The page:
3). Radar - visuals - Distant UFOs recorded simultaneously on radar and visually with good agreement between the two reports. Radar visual sightings are the most important category of UFO reports as they give independent instrumental evidence of the sighting; unfortunately, they are very rare.

Section Two: (Close Encounters)

1.) Close encounters of the first kind - Simple observations of phenomena where there is no physical interaction between the phenomena and the environment.

2.) Close encounters of the second kind - Similar to the first kind except that physical matter are observed. Vegetation may be scorched or flattened, tree branches broken, animals frightened or car headlights, engines and radios doused. In cases of electrical failure, the equipment usually begins to work normally again once the UFO has disappeared.

3.) Close encounters of the third kind - "Occupants" are reported in or around the UFO. Dr. Hyneck generally ruled out so-called "contactee" cases in which the reporter claimed to have had intelligent communication with the "occupants", arguing that such reports were almost invariably made by pseudo-religious fanatics and never by "ostensibly sensible, rational and reputable persons". But even these cases occasionally have to be taken seriously by scientists.

Elliot Miller of Christian Research Institute points out, "these so-called extraterrestrials' modes of contact, communication, and influence with and on humans are essentially the same as those of other types of entities followed in the world of the occult: departed spirits, angels, demons, fairies, Ascended Masters, inter-dimensional beings, etc. Dr. Ross confirms in his research that people who have had contact with UFOs suffer the same physical, mental, emotional, and spiritual symptoms as demon possession. Usually the greater degree of occult involvement in one's background, the higher the chances of UFO sightings or encounters."

Los Angeles journalist, Stuart Goldman, has researched this and regarding Whitley Streiber says, "There are many reasons to be wary of Streiber's message as well as those proclaimed by other UFO enthusiasts. First and foremost is that Streiber and others have been heavily involved in the occult prior to their abduction experiences, which could mean demons not aliens are toying with them." Goldman goes on to say, "In looking at the background of UFO abductees, it quickly becomes clear that almost to a man, they have some background in New Age or occultic beliefs. Interestingly, studies show that there are very few practicing Christians or Jews amongst UFO contactees. What could this mean? Are the aliens racists? Or does this, rather, indicate something about the belief systems of the abductees themselves." (Christian Research Journal, Summer 1990, p. 5)

The Bible speaks very clearly of this deception in II Thessalonians 2:9-12:

"Even him, whose coming is after the working of Satan with all power and signs and lying wonders, And with all deceivableness of unrighteousness in them that perish; because they received not the love of the truth, that they might be saved. And for this cause God shall send them strong delusion, that they should believe a lie: That they all might be damned who believed not the truth, but had pleasure in unrighteousness."

At some point during the original Star Trek television series, we could count on Captain Kirk to say, "Beam me up Scotty"; in the Next Generation series, Captain Picard says, "Energize." In each case they are giving instructions to be transported from a planet back to the starship or vice versa. Many today have been deceived into believing that they too have been transported to a starship; still others have been deceived into believing their accounts. Both groups anxiously await the day when these space aliens will finally come to them and usher in a "new age" of hope for mankind.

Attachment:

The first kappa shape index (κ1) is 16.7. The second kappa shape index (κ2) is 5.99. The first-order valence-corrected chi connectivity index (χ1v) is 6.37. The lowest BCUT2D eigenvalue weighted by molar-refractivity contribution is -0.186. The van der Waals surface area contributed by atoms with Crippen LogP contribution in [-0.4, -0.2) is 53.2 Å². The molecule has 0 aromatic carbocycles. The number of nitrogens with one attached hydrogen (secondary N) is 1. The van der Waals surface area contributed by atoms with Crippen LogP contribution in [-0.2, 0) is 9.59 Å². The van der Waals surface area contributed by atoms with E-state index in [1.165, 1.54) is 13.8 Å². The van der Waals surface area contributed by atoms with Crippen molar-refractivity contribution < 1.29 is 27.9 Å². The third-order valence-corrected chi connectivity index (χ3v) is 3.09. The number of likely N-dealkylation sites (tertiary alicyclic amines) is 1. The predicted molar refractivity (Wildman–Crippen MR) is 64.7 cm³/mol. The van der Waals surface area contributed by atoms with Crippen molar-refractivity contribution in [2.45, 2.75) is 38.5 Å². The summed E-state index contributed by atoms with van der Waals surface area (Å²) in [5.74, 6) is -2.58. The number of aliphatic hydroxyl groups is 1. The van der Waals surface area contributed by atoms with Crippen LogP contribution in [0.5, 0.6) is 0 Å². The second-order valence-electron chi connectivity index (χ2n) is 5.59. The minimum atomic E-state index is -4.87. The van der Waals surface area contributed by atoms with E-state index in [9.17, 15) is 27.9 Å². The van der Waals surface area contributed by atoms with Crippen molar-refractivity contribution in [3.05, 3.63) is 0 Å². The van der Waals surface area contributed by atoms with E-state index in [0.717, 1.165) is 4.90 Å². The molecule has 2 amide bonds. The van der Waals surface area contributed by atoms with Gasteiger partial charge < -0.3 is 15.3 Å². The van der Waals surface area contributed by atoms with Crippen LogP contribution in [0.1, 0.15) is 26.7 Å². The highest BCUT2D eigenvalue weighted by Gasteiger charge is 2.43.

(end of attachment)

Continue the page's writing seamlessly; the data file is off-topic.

Those who wait for such, wait in vain; no aliens will come for them. God makes it very clear that there is only one who has the power and authority to transport us into the heavens:

"For if we believe that Jesus died and rose again, even so them also which sleep in Jesus will God bring with him. For this we say unto you by the word of the Lord, that we which are alive and remain unto the coming of the Lord shall not prevent them which are asleep. For the Lord himself shall descend from heaven with a shout, with the voice of the archangel, and with the trump of God: and the dead in Christ shall rise first: Then we which are alive and remain shall be caught up together with them in the clouds, to meet the Lord in the air: and so shall we ever be with the Lord." (I Thessalonians 4:14-17)

On April 24, 1964, patrolman Lonnie Zamora of the Socorro, New Mexico, Police Department was alone in his vehicle and giving chase to a speeding motorist when he heard a loud roaring and saw an orange flame burst in the sky. Giving up the chase, he headed on rough ground to where he had seen the flames fall. Coming to the top of a ridge, he saw a shiny aluminum object on the ground with two humanoid figures wearing white coveralls close to it. He radioed that he was at the scene of a possible accident and proceeded on foot toward the object. As he approached, the humanoids had disappeared and flames shot out from beneath the object as it left the ground.

Sergeant Sam Chavez was soon on the scene, but arrived too late to see anything that had transpired. "What's the matter, Lonnie?" he asked. "You look like you've seen the devil." "Maybe I have," replied Zamora. (Mysteries of Mind, Space, and Time, pp. 48-49)

As we cast our eyes toward the heavens, let us not seek for UFOs or extraterrestrials, but let us instead be reminded of the God of the universe who has created all things and sustains all things. And let us watch for the blessed return of our Savior and Redeemer, Jesus Christ, who alone gives us the hope of one day being transported into the heavens to be forever with the Father.

Rev. Bob Waldrep, MRE, serves as State Director—Alabama at Watchman Fellowship’s Birmingham, AL office. Bob is also an ordained Southern Baptist Minister and serves as Lay Pastor for the Church at Brook Hills. You can email Bob by clicking here.

For more information on the New Age and Postmodernism movements, please visit our web catalog; or click here to order a free information packet.